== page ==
Any of the disclosed magnetic gearbox geometries can be magnetized in many ways while still transmitting torque between the magnetic gear elements. In addition to alternating north-south and Halbach style magnetization, the gear elements can also be magnetized in an all-north or all-south configuration or any combination thereof.

  In a further variation of the star toroidal device featuring an internal flux guide instead of an internal flux directing coil, the flux guide can be made from a laminated ferrite base material with low hysteresis and eddy current losses. If the flux guide is constructed as a complete cylinder, the flux guide can rotate with the current winding, resulting in a simpler rotor structure. FIG. 39 shows an apparatus characterized by the integration of the current winding and the magnetic flux guide structure. In this variant, the magnetic flux guide is made from a laminated low iron loss material and rotates with the current winding.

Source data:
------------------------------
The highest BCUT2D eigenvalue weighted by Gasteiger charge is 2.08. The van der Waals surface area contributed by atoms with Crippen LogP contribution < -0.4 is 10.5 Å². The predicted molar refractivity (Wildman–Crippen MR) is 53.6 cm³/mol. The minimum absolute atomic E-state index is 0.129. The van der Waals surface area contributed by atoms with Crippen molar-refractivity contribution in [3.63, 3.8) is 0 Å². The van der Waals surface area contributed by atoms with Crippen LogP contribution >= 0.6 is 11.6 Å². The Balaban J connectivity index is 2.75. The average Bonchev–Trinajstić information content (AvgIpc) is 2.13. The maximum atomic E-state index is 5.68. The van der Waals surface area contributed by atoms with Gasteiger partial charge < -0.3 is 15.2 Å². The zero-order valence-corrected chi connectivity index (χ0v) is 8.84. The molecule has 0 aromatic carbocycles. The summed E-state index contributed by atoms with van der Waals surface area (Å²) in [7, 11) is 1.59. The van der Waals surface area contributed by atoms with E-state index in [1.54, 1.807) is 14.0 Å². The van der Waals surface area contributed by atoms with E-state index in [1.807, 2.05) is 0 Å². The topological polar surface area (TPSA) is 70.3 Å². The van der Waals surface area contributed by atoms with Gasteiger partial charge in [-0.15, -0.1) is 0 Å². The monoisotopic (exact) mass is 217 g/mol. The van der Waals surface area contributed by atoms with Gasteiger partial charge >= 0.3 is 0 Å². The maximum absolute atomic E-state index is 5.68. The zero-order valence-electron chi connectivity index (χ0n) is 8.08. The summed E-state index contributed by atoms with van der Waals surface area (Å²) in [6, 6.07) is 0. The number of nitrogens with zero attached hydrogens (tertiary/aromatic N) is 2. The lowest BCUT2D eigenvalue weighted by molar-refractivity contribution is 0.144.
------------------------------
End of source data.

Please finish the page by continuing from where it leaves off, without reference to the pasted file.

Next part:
40 and 41 illustrate a star toroidal device intended to reduce the amount of superconducting wire used and increase the strength and uniformity of the magnetic field within the gap region (or within the region where the current winding is located). Further variations are shown. This improvement is achieved by subdividing the superconducting racetrack coil near the gap region in the manner shown in FIG. In addition to subdividing these close coils, the number of turns in the racetrack coil so that the subdivided racetrack coil has a higher number of superconducting wires than other racetrack coils in the toroidal sector. Are redistributed. These coils also have more turns than the remaining coils in the toroidal sector. Coil splitting helps to broaden the peak magnetic field on the toroidal sector and increase the strength and uniformity of the magnetic field within the working region / gap.